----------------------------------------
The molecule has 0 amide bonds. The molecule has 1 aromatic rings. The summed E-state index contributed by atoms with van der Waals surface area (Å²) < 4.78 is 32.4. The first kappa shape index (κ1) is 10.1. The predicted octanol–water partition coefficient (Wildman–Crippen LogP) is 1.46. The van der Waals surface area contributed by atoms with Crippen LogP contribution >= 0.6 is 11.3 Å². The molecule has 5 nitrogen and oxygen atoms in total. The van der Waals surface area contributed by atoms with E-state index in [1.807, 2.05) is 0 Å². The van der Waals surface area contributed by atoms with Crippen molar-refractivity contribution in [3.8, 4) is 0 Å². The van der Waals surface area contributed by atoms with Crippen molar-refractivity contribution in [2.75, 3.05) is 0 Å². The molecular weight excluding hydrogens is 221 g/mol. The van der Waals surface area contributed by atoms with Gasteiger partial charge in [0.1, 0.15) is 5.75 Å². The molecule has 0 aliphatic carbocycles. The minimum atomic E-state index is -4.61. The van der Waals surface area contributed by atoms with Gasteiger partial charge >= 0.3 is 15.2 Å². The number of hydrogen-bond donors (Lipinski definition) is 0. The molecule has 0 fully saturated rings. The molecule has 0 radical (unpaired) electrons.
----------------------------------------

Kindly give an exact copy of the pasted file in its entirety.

The molecule has 0 amide bonds. The molecule has 1 aromatic rings. The summed E-state index contributed by atoms with van der Waals surface area (Å²) < 4.78 is 32.4. The first kappa shape index (κ1) is 10.1. The predicted octanol–water partition coefficient (Wildman–Crippen LogP) is 1.46. The van der Waals surface area contributed by atoms with Crippen LogP contribution >= 0.6 is 11.3 Å². The molecule has 5 nitrogen and oxygen atoms in total. The van der Waals surface area contributed by atoms with E-state index in [1.807, 2.05) is 0 Å². The van der Waals surface area contributed by atoms with Crippen molar-refractivity contribution in [3.8, 4) is 0 Å². The van der Waals surface area contributed by atoms with Crippen molar-refractivity contribution in [2.75, 3.05) is 0 Å². The molecular weight excluding hydrogens is 221 g/mol. The van der Waals surface area contributed by atoms with Gasteiger partial charge in [0.1, 0.15) is 5.75 Å². The molecule has 0 aliphatic carbocycles. The minimum atomic E-state index is -4.61. The van der Waals surface area contributed by atoms with Gasteiger partial charge >= 0.3 is 15.2 Å². The number of hydrogen-bond donors (Lipinski definition) is 0. The molecule has 0 fully saturated rings. The molecule has 0 radical (unpaired) electrons.